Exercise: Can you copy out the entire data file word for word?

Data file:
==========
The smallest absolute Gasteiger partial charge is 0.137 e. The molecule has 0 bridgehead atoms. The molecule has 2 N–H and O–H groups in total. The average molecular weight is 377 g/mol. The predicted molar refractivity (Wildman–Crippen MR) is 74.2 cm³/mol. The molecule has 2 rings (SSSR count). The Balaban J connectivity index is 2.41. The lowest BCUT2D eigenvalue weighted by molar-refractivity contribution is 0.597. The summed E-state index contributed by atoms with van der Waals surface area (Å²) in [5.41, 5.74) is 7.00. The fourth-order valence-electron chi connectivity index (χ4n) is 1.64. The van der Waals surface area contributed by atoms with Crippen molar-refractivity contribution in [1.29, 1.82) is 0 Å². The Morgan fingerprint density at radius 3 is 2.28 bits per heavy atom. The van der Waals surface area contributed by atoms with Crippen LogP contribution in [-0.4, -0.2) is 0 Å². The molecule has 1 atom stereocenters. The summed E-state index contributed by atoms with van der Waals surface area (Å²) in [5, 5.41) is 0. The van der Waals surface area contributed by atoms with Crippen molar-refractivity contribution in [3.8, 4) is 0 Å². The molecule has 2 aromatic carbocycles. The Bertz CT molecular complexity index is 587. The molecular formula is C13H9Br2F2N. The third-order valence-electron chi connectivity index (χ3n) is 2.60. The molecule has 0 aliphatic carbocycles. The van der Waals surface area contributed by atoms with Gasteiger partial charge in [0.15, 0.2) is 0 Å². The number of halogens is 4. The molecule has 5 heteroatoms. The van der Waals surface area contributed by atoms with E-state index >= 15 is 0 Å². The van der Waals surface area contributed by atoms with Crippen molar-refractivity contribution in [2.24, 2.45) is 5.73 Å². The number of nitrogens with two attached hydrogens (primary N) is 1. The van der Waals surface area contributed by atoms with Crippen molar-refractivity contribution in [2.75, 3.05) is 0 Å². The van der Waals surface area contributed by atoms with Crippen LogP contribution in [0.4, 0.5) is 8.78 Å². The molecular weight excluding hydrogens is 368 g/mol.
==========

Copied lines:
The smallest absolute Gasteiger partial charge is 0.137 e. The molecule has 0 bridgehead atoms. The molecule has 2 N–H and O–H groups in total. The average molecular weight is 377 g/mol. The predicted molar refractivity (Wildman–Crippen MR) is 74.2 cm³/mol. The molecule has 2 rings (SSSR count). The Balaban J connectivity index is 2.41. The lowest BCUT2D eigenvalue weighted by molar-refractivity contribution is 0.597. The summed E-state index contributed by atoms with van der Waals surface area (Å²) in [5.41, 5.74) is 7.00. The fourth-order valence-electron chi connectivity index (χ4n) is 1.64. The van der Waals surface area contributed by atoms with Crippen molar-refractivity contribution in [1.29, 1.82) is 0 Å². The Morgan fingerprint density at radius 3 is 2.28 bits per heavy atom. The van der Waals surface area contributed by atoms with Crippen LogP contribution in [-0.4, -0.2) is 0 Å². The molecule has 1 atom stereocenters. The summed E-state index contributed by atoms with van der Waals surface area (Å²) in [5, 5.41) is 0. The van der Waals surface area contributed by atoms with Crippen molar-refractivity contribution in [3.8, 4) is 0 Å². The molecule has 2 aromatic carbocycles. The Bertz CT molecular complexity index is 587. The molecular formula is C13H9Br2F2N. The third-order valence-electron chi connectivity index (χ3n) is 2.60. The molecule has 0 aliphatic carbocycles. The van der Waals surface area contributed by atoms with Gasteiger partial charge in [0.15, 0.2) is 0 Å². The number of halogens is 4. The molecule has 5 heteroatoms. The van der Waals surface area contributed by atoms with E-state index >= 15 is 0 Å². The van der Waals surface area contributed by atoms with Crippen molar-refractivity contribution in [2.24, 2.45) is 5.73 Å². The number of nitrogens with two attached hydrogens (primary N) is 1. The van der Waals surface area contributed by atoms with Crippen molar-refractivity contribution in [2.75, 3.05) is 0 Å². The van der Waals surface area contributed by atoms with Crippen LogP contribution in [0.4, 0.5) is 8.78 Å². The molecular weight excluding hydrogens is 368 g/mol.